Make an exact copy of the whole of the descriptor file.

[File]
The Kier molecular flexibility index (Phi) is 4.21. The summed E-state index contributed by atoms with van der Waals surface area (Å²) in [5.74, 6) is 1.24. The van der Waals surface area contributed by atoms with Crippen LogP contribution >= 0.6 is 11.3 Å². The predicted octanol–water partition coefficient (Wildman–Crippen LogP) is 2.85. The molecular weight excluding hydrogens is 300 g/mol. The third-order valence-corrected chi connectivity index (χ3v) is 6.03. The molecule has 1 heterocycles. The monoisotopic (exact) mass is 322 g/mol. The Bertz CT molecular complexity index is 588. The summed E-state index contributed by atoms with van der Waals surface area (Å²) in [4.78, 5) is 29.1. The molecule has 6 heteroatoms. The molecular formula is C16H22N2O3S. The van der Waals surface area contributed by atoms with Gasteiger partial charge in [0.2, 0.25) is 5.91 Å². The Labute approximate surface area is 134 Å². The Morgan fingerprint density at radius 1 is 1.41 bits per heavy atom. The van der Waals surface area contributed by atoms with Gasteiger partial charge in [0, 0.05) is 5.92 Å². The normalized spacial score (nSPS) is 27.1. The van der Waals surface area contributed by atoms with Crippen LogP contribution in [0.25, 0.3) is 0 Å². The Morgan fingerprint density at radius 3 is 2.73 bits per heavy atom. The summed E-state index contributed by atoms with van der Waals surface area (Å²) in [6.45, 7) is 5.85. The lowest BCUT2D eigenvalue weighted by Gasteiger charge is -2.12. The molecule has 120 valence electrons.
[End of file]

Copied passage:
The Kier molecular flexibility index (Phi) is 4.21. The summed E-state index contributed by atoms with van der Waals surface area (Å²) in [5.74, 6) is 1.24. The van der Waals surface area contributed by atoms with Crippen LogP contribution >= 0.6 is 11.3 Å². The predicted octanol–water partition coefficient (Wildman–Crippen LogP) is 2.85. The molecular weight excluding hydrogens is 300 g/mol. The third-order valence-corrected chi connectivity index (χ3v) is 6.03. The molecule has 1 heterocycles. The monoisotopic (exact) mass is 322 g/mol. The Bertz CT molecular complexity index is 588. The summed E-state index contributed by atoms with van der Waals surface area (Å²) in [4.78, 5) is 29.1. The molecule has 6 heteroatoms. The molecular formula is C16H22N2O3S. The van der Waals surface area contributed by atoms with Gasteiger partial charge in [0.2, 0.25) is 5.91 Å². The Labute approximate surface area is 134 Å². The Morgan fingerprint density at radius 1 is 1.41 bits per heavy atom. The van der Waals surface area contributed by atoms with Gasteiger partial charge in [0, 0.05) is 5.92 Å². The normalized spacial score (nSPS) is 27.1. The van der Waals surface area contributed by atoms with Crippen LogP contribution in [0.25, 0.3) is 0 Å². The Morgan fingerprint density at radius 3 is 2.73 bits per heavy atom. The summed E-state index contributed by atoms with van der Waals surface area (Å²) in [6.45, 7) is 5.85. The lowest BCUT2D eigenvalue weighted by Gasteiger charge is -2.12. The molecule has 120 valence electrons.